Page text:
There are many lotions you can try with quinine, like this one, made with quina bark natural extract, an effective and natural stimulant that acts directly on the hair root. It won’t matter the brand, as long as it has this extract in alcohol.

Ginseng

Ginseng is a herb that grows in America and Asia. It is widely use to boost energy and manage sexual dysfunction in men (not a joke), but it is also proven to be helpful with hair growth.

A 70% methanol extract from red ginseng had superior activity to that of white ginseng “in a hair growth promoting assay using mouse vibrissal follicles in organ culture”. Read everything about it below: 

https://onlinelibrary.wiley.com/doi/abs/10.1002/ptr.1241

In this other article it says that ginseng has been shown to promote hair growth in several studies, but it also says that its effects on human hair follicles and its mechanisms of action have not been clearly explained.

https://www.liebertpub.com/doi/full/10.1089/jmf.2013.3031

In this other scientific text, they did an experiment with red ginseng oil to promote hair growth and protect skin from UVA. The results indicated that topical application of red ginseng oil promoted hair regeneration by inducing early telogen-to-anagen transition and significantly increasing the density and bulb diameter of hair follicles. 

The data from this experiment suggested that red ginseng oil may be a potent agent for treating hair loss and protecting skin against UVA radiation.

Capsaicin

It is difficult to find capsaicin in a shampoo but, you could open a capsule and add it to your shampoo.

Argan Oil 

Argan Spinosa is a thorny tree from the arid regions of Morocco and Algeria. It is cultivated for its oil. You might have been to Essaouira, in Morocco, and see the amazing image of a bunch of goats spread on the brunches of these trees, like if they were birds. I had never seen anything like that before. No, I am not going to say that Argan Oil is the reason why goats are hairy, but I had to mention those goats, so you realise what tree we are talking about.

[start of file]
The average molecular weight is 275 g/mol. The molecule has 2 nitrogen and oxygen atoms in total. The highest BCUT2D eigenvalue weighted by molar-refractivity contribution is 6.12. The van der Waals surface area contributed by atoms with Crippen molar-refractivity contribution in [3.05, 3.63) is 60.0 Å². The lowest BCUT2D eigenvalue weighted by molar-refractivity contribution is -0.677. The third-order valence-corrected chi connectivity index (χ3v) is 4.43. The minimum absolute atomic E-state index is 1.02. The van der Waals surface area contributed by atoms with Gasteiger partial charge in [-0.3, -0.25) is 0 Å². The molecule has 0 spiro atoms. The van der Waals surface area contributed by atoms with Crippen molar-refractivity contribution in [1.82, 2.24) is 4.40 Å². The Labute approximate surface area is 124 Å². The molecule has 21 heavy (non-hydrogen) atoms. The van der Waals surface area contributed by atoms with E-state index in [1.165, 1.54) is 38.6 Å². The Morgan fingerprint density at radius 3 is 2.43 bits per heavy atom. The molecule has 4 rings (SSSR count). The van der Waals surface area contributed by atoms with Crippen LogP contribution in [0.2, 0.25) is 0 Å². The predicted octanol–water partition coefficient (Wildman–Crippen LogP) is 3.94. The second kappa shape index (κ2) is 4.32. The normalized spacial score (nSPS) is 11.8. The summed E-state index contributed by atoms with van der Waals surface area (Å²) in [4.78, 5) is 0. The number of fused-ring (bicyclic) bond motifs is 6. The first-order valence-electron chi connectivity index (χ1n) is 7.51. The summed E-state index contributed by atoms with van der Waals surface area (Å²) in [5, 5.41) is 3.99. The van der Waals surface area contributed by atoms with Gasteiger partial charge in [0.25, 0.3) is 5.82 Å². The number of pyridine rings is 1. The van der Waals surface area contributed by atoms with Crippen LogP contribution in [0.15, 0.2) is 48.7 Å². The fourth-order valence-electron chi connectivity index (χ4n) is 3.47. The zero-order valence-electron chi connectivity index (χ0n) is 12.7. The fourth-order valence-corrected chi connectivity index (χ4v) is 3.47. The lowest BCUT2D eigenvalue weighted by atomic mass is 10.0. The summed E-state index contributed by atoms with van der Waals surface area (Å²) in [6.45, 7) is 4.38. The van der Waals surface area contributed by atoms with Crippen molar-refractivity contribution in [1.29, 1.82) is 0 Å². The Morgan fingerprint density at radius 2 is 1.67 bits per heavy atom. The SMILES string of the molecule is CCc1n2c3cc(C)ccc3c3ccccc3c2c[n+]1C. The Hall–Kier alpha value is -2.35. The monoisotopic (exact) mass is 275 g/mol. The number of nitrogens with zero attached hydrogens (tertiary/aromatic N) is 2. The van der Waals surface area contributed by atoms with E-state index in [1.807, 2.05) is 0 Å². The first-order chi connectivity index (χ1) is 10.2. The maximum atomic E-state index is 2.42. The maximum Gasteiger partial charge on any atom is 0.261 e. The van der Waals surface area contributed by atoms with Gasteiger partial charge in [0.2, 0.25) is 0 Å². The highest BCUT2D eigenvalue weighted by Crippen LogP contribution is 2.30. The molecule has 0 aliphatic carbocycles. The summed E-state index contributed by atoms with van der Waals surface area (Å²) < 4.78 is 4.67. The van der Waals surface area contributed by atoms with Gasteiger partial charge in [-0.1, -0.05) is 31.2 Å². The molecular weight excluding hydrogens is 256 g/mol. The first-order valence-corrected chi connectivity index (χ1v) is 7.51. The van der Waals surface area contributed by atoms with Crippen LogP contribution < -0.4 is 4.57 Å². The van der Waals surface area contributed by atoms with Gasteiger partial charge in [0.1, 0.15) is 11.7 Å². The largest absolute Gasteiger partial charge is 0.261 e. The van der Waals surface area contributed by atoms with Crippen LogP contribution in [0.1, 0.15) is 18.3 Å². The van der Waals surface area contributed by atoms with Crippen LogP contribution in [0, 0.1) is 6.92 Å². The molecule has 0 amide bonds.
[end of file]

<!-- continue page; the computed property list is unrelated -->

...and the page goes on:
Argan oil is principally composed of mono-unsaturated (up to 80%) and saturated (up to 20%) fatty acids. As minor components, it contains polyphenols, tocopherols, sterols, squalene, and triterpene alcohols. I could not find any strong evidence of argan oil promoting hair growth but it is definitely helpful for hair and skin restoration.

Black castor oil

Again, I could not find any strong evidence of black castor oil promoting hair growth but it is definitely helpful for hair restoration. I tried this for months in my eyebrows and hair and did absolutely nothing for me, plus it is extremely sticky. I know some people want to have faith in black castor oil, but, after having used it regularly for a year, I don´t.

https://onlinelibrary.wiley.com/doi/full/10.1111/j.2042-7158.2010.01190.x

Rosemary oil

Some people seem to believe that rosemary oil can promote hair growth. Whilst I haven’t found any strong evidence that proves such a claim, rosemary oil is antibacterial and antifungal and this can indeed help with hair growth, if your scalp has dandruff, for example. Besides that, it has been used for centuries in hair care in India.

https://www.healthline.com/health/rosemary-oil-for-hair#TOC_TITLE_HDR_1

Sage oil

Sage oil (as it occurs with rosemary oil) is antibacterial and antifungal. It is used as an antidandruff agent, and dandruff could cause hair to fall. So a few drops in your shampoo, along with the rosemary oil won’t hurt you if you have a problem with dandruff.

http://www.dspace.uce.edu.ec/handle/25000/6674

But what shampoo do I buy?

Unfortunately, there is no shampoo in the market that is made with all these ingredients. It would be extremely expensive and nobody would buy it. 

After some research I found this one, which has biotin, ginseng, saw palmetto, vitamin E, soybean and some extract from Maca powder from Peru. But I have not used it myself, so I cannot comment on its efficiency.

Some people say Nioxin helped them a lot, but I also refused to try this one in my times of need. It only has Biotin and other vitamin Bs, an I thought that wasn’t enough reason for me to buy it. It also has some ingredients that can cause you irritation:

https://www.ewg.org/skindeep/product/684652/Nioxin_Scalp_Therapy_Conditioner_for_Fine_Hair_System_2%3A_Noticeably_Thinning/

Tip

Find a good biotin and caffeine shampoo and add on it a few drops of rosemary oil and capsaicin powder from a capsule. After you wash your hair, massage your scalp with a quinine tonic.

Do you have any other trick that you believe it makes hair grow? Tell us!

2 responses to “Can we make our hair grow faster? Can we promote hair growth?

  1. Pingback: Okay, just finished chemo. Let’s talk business: when is my hair coming back? | Healthy Anatomy·